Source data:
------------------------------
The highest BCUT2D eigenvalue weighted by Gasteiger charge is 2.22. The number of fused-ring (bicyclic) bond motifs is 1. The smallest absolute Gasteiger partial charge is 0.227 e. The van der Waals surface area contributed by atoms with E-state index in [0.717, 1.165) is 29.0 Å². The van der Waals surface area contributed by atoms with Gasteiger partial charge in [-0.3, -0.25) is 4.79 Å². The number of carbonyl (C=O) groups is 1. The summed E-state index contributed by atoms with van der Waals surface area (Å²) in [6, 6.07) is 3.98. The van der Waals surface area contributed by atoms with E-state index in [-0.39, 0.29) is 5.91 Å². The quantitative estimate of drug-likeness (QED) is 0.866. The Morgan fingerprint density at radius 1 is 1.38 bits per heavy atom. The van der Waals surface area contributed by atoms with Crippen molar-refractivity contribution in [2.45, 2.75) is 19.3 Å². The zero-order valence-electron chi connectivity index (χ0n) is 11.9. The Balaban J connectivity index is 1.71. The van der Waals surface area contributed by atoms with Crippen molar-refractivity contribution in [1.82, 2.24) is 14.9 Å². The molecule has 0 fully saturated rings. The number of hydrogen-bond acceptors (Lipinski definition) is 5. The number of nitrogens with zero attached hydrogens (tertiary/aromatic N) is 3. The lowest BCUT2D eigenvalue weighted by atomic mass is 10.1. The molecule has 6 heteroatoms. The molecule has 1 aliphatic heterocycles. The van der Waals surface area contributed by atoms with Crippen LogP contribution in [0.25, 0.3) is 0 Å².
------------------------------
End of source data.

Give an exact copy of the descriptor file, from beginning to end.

The highest BCUT2D eigenvalue weighted by Gasteiger charge is 2.22. The number of fused-ring (bicyclic) bond motifs is 1. The smallest absolute Gasteiger partial charge is 0.227 e. The van der Waals surface area contributed by atoms with E-state index in [0.717, 1.165) is 29.0 Å². The van der Waals surface area contributed by atoms with Gasteiger partial charge in [-0.3, -0.25) is 4.79 Å². The number of carbonyl (C=O) groups is 1. The summed E-state index contributed by atoms with van der Waals surface area (Å²) in [6, 6.07) is 3.98. The van der Waals surface area contributed by atoms with E-state index in [-0.39, 0.29) is 5.91 Å². The quantitative estimate of drug-likeness (QED) is 0.866. The Morgan fingerprint density at radius 1 is 1.38 bits per heavy atom. The van der Waals surface area contributed by atoms with Crippen molar-refractivity contribution in [2.45, 2.75) is 19.3 Å². The zero-order valence-electron chi connectivity index (χ0n) is 11.9. The Balaban J connectivity index is 1.71. The van der Waals surface area contributed by atoms with Crippen molar-refractivity contribution in [1.82, 2.24) is 14.9 Å². The molecule has 0 fully saturated rings. The number of hydrogen-bond acceptors (Lipinski definition) is 5. The number of nitrogens with zero attached hydrogens (tertiary/aromatic N) is 3. The lowest BCUT2D eigenvalue weighted by atomic mass is 10.1. The molecule has 6 heteroatoms. The molecule has 1 aliphatic heterocycles. The van der Waals surface area contributed by atoms with Crippen LogP contribution in [0.25, 0.3) is 0 Å².